On our first trip together, Brent Frazee subjected to me to 3 1/2 hours of Bee Gees disco music as we traveled along, crammed into a Chevy Chevette, as we headed to Glen Elder Reservoir. There, I fished all day in the rain, catching very few fish, realizing I’d have another 3 1/2 hours of what I considered the finger nails on chalk board style of music, sung by a guy who seemed to screech like a loose fan belt, for the return trip that wouldn’t have me home until near midnight. (I’m talking about Barry Gibb’s voice , not Brent’s.)
And yet when he dropped me off near my home in Lawrence I was smiling, and hoping to fish with Brent again. And we have fished together few times in those 30-plus years.
All along Brent has been the outdoors writer/photographer for The Kansas City Star. Up until 2000 I was working the feral lifestyle of a freelance outdoors journalist. Whenever possible we helped each other. If on assignment for Outdoor Life or The Wall Street Journal, I happened across something I figured Brent could turn into a good story for The Star, I called him right away. He always returned the favor. We shared some good trips together, too, with each of us getting solid articles for our respective publications.
Technically I guess we’re now supposed to be competitors because we work for two major daily newspapers in the same geographical region. Then again, The Star and The Eagle are sister newspapers both owned by the same company.
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There’s no doubt we work with, far more than against, each other. If I’m headed on vacation, or up to my eye-balls with a story for another part of The Eagle, I might use one of Brent’s stories on my Outdoors page a time or two per year. He does the same.
But mostly when we interact, it’s just as friends. So it was last week when we met at Riss Lake, a 100-plus acre water near Brent’s home that he knows better than the keys of his computer keyboard. He proved such right off the bat.
Heading across the lake in a boat he keeps at the lake’s dock, Brent pointed to a tree that had fallen into the lake. He then told me what to use for a lure, where to cast, and then how to fish the tiny curly-tailed plastic jig. Half-way back to the boat a nice crappie took the lure on my first cast. About the same time another one grabbed Brent’s lure, too.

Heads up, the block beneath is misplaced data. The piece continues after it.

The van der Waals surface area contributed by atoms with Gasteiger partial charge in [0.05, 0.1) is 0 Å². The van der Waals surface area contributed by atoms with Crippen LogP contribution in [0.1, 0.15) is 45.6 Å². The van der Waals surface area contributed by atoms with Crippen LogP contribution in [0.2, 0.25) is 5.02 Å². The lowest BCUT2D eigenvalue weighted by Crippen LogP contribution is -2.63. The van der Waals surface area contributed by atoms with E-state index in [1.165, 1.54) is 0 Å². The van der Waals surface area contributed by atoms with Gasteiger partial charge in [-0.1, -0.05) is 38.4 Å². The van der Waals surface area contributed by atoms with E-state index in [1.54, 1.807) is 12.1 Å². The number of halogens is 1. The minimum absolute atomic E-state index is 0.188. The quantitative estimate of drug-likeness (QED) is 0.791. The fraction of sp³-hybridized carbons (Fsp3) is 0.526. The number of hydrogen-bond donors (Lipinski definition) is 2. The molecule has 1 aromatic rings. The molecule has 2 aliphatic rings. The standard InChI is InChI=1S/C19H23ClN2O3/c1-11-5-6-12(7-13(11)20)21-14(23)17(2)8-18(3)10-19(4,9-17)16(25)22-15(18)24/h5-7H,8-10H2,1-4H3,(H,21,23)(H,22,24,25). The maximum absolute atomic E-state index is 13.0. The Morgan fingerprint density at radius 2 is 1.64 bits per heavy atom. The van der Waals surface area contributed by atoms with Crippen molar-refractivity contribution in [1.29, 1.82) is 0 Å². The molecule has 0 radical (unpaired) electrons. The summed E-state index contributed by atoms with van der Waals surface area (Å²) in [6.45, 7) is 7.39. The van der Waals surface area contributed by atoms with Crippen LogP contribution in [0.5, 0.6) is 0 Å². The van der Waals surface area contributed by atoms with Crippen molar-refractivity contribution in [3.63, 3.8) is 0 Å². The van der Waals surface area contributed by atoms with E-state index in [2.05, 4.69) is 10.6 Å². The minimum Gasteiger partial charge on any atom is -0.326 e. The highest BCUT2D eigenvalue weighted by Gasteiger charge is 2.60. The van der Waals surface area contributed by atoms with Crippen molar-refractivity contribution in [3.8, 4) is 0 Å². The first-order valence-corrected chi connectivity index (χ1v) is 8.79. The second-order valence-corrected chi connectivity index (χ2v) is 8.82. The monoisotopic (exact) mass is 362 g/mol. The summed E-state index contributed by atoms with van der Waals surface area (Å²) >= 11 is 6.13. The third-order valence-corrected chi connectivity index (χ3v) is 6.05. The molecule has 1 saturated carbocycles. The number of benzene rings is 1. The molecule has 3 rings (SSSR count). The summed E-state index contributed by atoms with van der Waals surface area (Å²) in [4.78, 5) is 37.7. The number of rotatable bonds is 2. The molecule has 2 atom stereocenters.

And so it went for about 20 minutes. Brent caught crappie after crappie while I mixed things up with a couple of more crappie, some bluegill and small largemouth bass.
Then, it was over. I snagged the tree and when we moved in to free my jig the good fishing ended. Did the boat spook the fish, or did the dark cloud that always hangs over me when it comes to bad fishing luck return?
No matter, we kept fishing and kept laughing. As we tried for bass and crappie we relived the time we brought 17-inches of snow to northern Arkansas in a single day. We were fishing the White River out of Gaston’s White River Resort.
We were catching big brown trout at the time, and when Brent asked the guide about snow removal Troy Lackey just laughed and said, “It was put here by God, it will be taken away by God, eventually.” It was so deep Lackey spent the night sleeping on the floor of the bar. We’re pretty sure he was just asleep, anyway.
There was also a day at Lake Texoma when we caught scores of stripers from six to 12 pounds. Some were 60 feet deep and fought like fish three times their size as we battled them to the surface.
But the fishing remained slow the rest of of our time at Riss Lake last week, but it was fun.
You know, I’d probably say the same even if he’d been playing disco music in his boat that entire afternoon...but I’m so glad he wasn’t.